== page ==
The opinion of the court was delivered by: Charles F. Eick United States Magistrate Judge
Plaintiff filed a Complaint on August 16, 2011, seeking review of the Commissioner's denial of benefits. The parties filed a consent to proceed before a United States Magistrate Judge on August 26, 2011.
Plaintiff filed a motion for summary judgment on January 17, 2012. Defendant filed a cross-motion for summary judgment on February 16, 2012. The Court has taken both motions under submission without oral argument. See L.R. 7-15; "Order," filed August 17, 2011.
Plaintiff asserts disability since March 1, 2008, based primarily on alleged psychological impairments and alleged headaches (Administrative Record ("A.R.") 150, 159). The Administrative Law Judge ("ALJ") examined the medical record and heard testimony from Plaintiff, two medical experts, and a vocational expert (A.R. 23-58). Although the ALJ found Plaintiff suffers from "severe" affective mood disorder (bipolar), anxiety disorder, post traumatic stress disorder, and substance addiction disorder, the ALJ also found Plaintiff retains the residual functional capacity to perform a full range of work at all exertion levels, albeit with some non-exertional limitations (A.R. 11, 13). According to the ALJ, these limitations restricted Plaintiff to work involving simple, repetitive tasks, no public contact, non-intense contact with co-workers and supervisors, no tasks requiring hypervigilance or responsibility for the safety of others, and no fast paced work (A.R. 13, 16 (adopting psychological medical expert's testimony at A.R. 41)). The ALJ found that a person with these limitations could perform work existing in the national economy as a "store labor person," "electrician helper," and "hand packager" (A.R. 18-19 (adopting vocational expert testimony at A.R. 56-57)). Accordingly, the ALJ found Plaintiff not disabled (A.R. 19). The Appeals Council denied review (A.R. 1-3).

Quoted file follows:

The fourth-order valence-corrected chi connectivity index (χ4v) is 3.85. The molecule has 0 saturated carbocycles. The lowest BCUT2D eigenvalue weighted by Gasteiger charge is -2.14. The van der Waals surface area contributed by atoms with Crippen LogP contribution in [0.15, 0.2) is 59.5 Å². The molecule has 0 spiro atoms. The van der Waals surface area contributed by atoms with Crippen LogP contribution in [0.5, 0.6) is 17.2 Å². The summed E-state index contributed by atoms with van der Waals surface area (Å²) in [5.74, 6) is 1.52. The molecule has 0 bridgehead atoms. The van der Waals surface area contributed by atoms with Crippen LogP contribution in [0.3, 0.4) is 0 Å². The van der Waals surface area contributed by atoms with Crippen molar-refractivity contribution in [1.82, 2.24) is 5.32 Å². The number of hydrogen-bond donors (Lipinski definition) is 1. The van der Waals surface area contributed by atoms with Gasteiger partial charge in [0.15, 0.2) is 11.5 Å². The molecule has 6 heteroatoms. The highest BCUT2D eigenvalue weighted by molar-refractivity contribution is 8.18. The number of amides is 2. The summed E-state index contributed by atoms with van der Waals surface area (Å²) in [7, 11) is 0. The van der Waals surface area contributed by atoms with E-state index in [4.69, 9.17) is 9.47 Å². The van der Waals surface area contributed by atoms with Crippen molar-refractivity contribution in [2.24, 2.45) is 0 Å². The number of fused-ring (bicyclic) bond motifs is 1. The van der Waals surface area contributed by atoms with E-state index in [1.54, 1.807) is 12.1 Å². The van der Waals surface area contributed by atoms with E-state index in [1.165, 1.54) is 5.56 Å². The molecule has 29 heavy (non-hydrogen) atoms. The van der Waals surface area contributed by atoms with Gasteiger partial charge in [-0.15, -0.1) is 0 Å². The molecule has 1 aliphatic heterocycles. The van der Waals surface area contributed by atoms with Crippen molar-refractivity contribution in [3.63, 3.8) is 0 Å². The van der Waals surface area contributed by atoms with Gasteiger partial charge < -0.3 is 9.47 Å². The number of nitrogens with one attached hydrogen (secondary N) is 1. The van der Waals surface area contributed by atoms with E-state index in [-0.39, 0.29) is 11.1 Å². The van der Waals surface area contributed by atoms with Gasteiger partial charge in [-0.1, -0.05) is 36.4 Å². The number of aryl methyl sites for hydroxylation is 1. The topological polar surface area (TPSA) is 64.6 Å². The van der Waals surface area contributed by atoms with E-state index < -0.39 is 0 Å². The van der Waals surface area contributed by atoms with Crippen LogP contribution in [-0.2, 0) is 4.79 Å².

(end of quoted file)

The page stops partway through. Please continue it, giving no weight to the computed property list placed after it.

Plaintiff argues that the ALJ erred in finding Plaintiff's headaches not severe, in deeming Plaintiff's headache complaints not entirely credible, and in allegedly failing to consider Plaintiff's headaches in determining Plaintiff's residual functional capacity.
See Plaintiff's Motion, pp. 2-10. Plaintiff seeks a remand for further administrative proceedings (Id. at 10).
Under 42 U.S.C. section 405(g), this Court reviews the Administration's decision to determine if: (1) the Administration's findings are supported by substantial evidence; and (2) the Administration used correct legal standards. See Carmickle v. Commissioner, 533 F.3d 1155, 1159 (9th Cir. 2008); Hoopai v. Astrue, 499 F.3d 1071, 1074 (9th Cir. 2007). Substantial evidence is "such relevant evidence as a reasonable mind might accept as adequate to support a conclusion." Richardson v. Perales, 402 U.S. 389, 401 (1971) (citation and quotations omitted); see also Widmark v. Barnhart, 454 F.3d 1063, 1067 (9th Cir. 2006).
This Court "may not affirm [the Administration's] decision simply by isolating a specific quantum of supporting evidence, but must also consider evidence that detracts from [the Administration's] conclusion." Ray v. Bowen, 813 F.2d 914, 915 (9th Cir. 1987) (citation and quotations omitted); see Lingenfelter v. Astrue, 504 F.3d 1028 (9th Cir. 2007) (same). However, the Court cannot disturb findings supported by substantial evidence, even though there may exist other evidence supporting Plaintiff's claim. See Torske v. Richardson, 484 F.2d 59, 60 (9th Cir. 1973), cert. denied, 417 U.S. 933 (1974); Harvey v. Richardson, 451 F.2d 589, 590 (9th Cir. 1971).
After consideration of the record as a whole, Defendant's motion is granted and Plaintiff's motion is denied. The Administration's findings are supported by substantial evidence and are free from material*fn1 legal ...